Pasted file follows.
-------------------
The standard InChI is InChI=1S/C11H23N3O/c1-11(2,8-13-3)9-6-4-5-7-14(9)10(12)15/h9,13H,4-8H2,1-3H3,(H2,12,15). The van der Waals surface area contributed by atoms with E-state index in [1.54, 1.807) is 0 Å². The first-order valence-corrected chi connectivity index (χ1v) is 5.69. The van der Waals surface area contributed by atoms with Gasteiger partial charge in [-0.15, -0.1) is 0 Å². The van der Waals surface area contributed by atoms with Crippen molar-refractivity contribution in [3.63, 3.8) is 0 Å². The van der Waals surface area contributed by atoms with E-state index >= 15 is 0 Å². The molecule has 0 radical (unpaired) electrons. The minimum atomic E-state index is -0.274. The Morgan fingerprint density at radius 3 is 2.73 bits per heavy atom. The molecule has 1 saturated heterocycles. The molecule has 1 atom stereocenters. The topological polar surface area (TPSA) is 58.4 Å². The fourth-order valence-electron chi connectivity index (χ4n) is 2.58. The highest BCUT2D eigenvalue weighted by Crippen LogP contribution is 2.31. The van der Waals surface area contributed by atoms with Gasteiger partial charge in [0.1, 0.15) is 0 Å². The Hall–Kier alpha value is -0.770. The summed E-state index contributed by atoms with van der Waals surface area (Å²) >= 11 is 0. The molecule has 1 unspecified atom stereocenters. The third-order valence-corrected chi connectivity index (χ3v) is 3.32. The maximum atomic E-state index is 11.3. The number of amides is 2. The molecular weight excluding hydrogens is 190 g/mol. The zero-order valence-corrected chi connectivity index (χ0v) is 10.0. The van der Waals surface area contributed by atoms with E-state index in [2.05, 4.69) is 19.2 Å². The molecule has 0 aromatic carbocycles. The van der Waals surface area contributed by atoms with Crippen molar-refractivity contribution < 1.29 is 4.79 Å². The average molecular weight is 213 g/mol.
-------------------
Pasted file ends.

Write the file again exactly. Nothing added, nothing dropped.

The standard InChI is InChI=1S/C11H23N3O/c1-11(2,8-13-3)9-6-4-5-7-14(9)10(12)15/h9,13H,4-8H2,1-3H3,(H2,12,15). The van der Waals surface area contributed by atoms with E-state index in [1.54, 1.807) is 0 Å². The first-order valence-corrected chi connectivity index (χ1v) is 5.69. The van der Waals surface area contributed by atoms with Gasteiger partial charge in [-0.15, -0.1) is 0 Å². The van der Waals surface area contributed by atoms with Crippen molar-refractivity contribution in [3.63, 3.8) is 0 Å². The van der Waals surface area contributed by atoms with E-state index >= 15 is 0 Å². The molecule has 0 radical (unpaired) electrons. The minimum atomic E-state index is -0.274. The Morgan fingerprint density at radius 3 is 2.73 bits per heavy atom. The molecule has 1 saturated heterocycles. The molecule has 1 atom stereocenters. The topological polar surface area (TPSA) is 58.4 Å². The fourth-order valence-electron chi connectivity index (χ4n) is 2.58. The highest BCUT2D eigenvalue weighted by Crippen LogP contribution is 2.31. The van der Waals surface area contributed by atoms with Gasteiger partial charge in [0.1, 0.15) is 0 Å². The Hall–Kier alpha value is -0.770. The summed E-state index contributed by atoms with van der Waals surface area (Å²) >= 11 is 0. The molecule has 1 unspecified atom stereocenters. The third-order valence-corrected chi connectivity index (χ3v) is 3.32. The maximum atomic E-state index is 11.3. The number of amides is 2. The molecular weight excluding hydrogens is 190 g/mol. The zero-order valence-corrected chi connectivity index (χ0v) is 10.0. The van der Waals surface area contributed by atoms with E-state index in [2.05, 4.69) is 19.2 Å². The molecule has 0 aromatic carbocycles. The van der Waals surface area contributed by atoms with Crippen molar-refractivity contribution < 1.29 is 4.79 Å². The average molecular weight is 213 g/mol.